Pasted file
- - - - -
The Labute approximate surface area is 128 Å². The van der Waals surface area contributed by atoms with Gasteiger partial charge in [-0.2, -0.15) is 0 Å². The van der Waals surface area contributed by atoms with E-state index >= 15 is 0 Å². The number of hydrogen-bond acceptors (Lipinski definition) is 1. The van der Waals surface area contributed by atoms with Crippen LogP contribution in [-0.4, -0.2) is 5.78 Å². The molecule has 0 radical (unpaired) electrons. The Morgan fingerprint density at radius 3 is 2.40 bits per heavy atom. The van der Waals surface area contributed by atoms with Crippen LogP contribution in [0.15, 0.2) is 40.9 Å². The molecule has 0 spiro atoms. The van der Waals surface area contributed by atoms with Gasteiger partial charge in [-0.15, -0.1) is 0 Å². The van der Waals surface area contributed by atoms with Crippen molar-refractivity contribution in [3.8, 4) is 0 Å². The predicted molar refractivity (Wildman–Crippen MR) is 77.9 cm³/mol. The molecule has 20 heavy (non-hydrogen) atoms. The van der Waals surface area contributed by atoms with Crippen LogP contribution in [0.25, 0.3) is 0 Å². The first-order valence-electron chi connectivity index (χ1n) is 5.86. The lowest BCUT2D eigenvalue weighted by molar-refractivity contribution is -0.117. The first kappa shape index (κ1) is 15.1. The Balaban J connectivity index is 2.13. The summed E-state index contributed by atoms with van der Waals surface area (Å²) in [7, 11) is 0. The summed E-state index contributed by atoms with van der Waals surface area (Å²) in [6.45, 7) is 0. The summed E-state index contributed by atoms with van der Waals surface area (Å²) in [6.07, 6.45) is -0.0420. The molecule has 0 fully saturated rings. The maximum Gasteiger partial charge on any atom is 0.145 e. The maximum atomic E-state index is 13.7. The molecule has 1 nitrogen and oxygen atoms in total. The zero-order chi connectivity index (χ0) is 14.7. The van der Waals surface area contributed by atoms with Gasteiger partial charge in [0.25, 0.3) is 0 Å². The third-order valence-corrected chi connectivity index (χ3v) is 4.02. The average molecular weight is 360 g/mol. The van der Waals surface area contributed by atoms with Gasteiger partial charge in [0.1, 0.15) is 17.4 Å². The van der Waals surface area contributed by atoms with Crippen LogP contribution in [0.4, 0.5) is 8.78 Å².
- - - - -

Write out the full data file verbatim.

The Labute approximate surface area is 128 Å². The van der Waals surface area contributed by atoms with Gasteiger partial charge in [-0.2, -0.15) is 0 Å². The van der Waals surface area contributed by atoms with E-state index >= 15 is 0 Å². The number of hydrogen-bond acceptors (Lipinski definition) is 1. The van der Waals surface area contributed by atoms with Crippen LogP contribution in [-0.4, -0.2) is 5.78 Å². The molecule has 0 radical (unpaired) electrons. The Morgan fingerprint density at radius 3 is 2.40 bits per heavy atom. The van der Waals surface area contributed by atoms with Crippen LogP contribution in [0.15, 0.2) is 40.9 Å². The molecule has 0 spiro atoms. The van der Waals surface area contributed by atoms with Gasteiger partial charge in [-0.15, -0.1) is 0 Å². The van der Waals surface area contributed by atoms with Crippen molar-refractivity contribution in [3.8, 4) is 0 Å². The predicted molar refractivity (Wildman–Crippen MR) is 77.9 cm³/mol. The molecule has 20 heavy (non-hydrogen) atoms. The van der Waals surface area contributed by atoms with Crippen LogP contribution in [0.25, 0.3) is 0 Å². The first-order valence-electron chi connectivity index (χ1n) is 5.86. The lowest BCUT2D eigenvalue weighted by molar-refractivity contribution is -0.117. The first kappa shape index (κ1) is 15.1. The Balaban J connectivity index is 2.13. The summed E-state index contributed by atoms with van der Waals surface area (Å²) in [7, 11) is 0. The summed E-state index contributed by atoms with van der Waals surface area (Å²) in [6.45, 7) is 0. The summed E-state index contributed by atoms with van der Waals surface area (Å²) in [6.07, 6.45) is -0.0420. The molecule has 0 fully saturated rings. The maximum Gasteiger partial charge on any atom is 0.145 e. The maximum atomic E-state index is 13.7. The molecule has 1 nitrogen and oxygen atoms in total. The zero-order chi connectivity index (χ0) is 14.7. The van der Waals surface area contributed by atoms with Gasteiger partial charge in [0.25, 0.3) is 0 Å². The third-order valence-corrected chi connectivity index (χ3v) is 4.02. The average molecular weight is 360 g/mol. The van der Waals surface area contributed by atoms with Gasteiger partial charge in [0.1, 0.15) is 17.4 Å². The van der Waals surface area contributed by atoms with Crippen LogP contribution in [0.4, 0.5) is 8.78 Å².